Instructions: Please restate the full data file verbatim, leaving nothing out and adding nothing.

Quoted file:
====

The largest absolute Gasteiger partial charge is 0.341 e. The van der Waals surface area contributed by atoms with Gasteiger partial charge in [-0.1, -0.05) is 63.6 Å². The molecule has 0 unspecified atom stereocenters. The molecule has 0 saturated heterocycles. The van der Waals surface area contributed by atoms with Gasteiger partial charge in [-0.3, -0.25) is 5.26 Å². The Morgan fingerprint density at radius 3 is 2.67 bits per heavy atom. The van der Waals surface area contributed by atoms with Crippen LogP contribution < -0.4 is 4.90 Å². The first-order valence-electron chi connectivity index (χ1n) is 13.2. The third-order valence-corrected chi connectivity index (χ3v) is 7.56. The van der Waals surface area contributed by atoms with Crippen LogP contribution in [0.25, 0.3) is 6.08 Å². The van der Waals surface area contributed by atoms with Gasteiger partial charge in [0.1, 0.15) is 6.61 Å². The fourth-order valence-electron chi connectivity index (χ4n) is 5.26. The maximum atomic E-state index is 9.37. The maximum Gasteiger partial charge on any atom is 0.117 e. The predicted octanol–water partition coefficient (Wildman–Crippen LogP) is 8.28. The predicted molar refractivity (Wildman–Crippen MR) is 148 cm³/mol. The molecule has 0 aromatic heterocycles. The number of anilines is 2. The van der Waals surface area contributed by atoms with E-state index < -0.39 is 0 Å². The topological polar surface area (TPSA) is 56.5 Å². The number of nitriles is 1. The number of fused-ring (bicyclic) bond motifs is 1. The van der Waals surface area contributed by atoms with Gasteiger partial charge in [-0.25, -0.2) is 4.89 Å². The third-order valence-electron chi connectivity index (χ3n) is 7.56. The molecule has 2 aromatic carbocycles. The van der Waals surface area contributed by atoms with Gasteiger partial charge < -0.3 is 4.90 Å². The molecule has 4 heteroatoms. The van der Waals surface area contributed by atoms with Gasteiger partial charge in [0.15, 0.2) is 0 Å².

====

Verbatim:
The largest absolute Gasteiger partial charge is 0.341 e. The van der Waals surface area contributed by atoms with Gasteiger partial charge in [-0.1, -0.05) is 63.6 Å². The molecule has 0 unspecified atom stereocenters. The molecule has 0 saturated heterocycles. The van der Waals surface area contributed by atoms with Gasteiger partial charge in [-0.3, -0.25) is 5.26 Å². The Morgan fingerprint density at radius 3 is 2.67 bits per heavy atom. The van der Waals surface area contributed by atoms with Crippen LogP contribution < -0.4 is 4.90 Å². The first-order valence-electron chi connectivity index (χ1n) is 13.2. The third-order valence-corrected chi connectivity index (χ3v) is 7.56. The van der Waals surface area contributed by atoms with Crippen LogP contribution in [0.25, 0.3) is 6.08 Å². The van der Waals surface area contributed by atoms with Gasteiger partial charge in [0.1, 0.15) is 6.61 Å². The fourth-order valence-electron chi connectivity index (χ4n) is 5.26. The maximum atomic E-state index is 9.37. The maximum Gasteiger partial charge on any atom is 0.117 e. The predicted octanol–water partition coefficient (Wildman–Crippen LogP) is 8.28. The predicted molar refractivity (Wildman–Crippen MR) is 148 cm³/mol. The molecule has 0 aromatic heterocycles. The number of anilines is 2. The van der Waals surface area contributed by atoms with E-state index < -0.39 is 0 Å². The topological polar surface area (TPSA) is 56.5 Å². The number of nitriles is 1. The number of fused-ring (bicyclic) bond motifs is 1. The van der Waals surface area contributed by atoms with Gasteiger partial charge in [-0.25, -0.2) is 4.89 Å². The third-order valence-electron chi connectivity index (χ3n) is 7.56. The molecule has 2 aromatic carbocycles. The van der Waals surface area contributed by atoms with Gasteiger partial charge < -0.3 is 4.90 Å². The molecule has 4 heteroatoms. The van der Waals surface area contributed by atoms with Gasteiger partial charge in [0.15, 0.2) is 0 Å².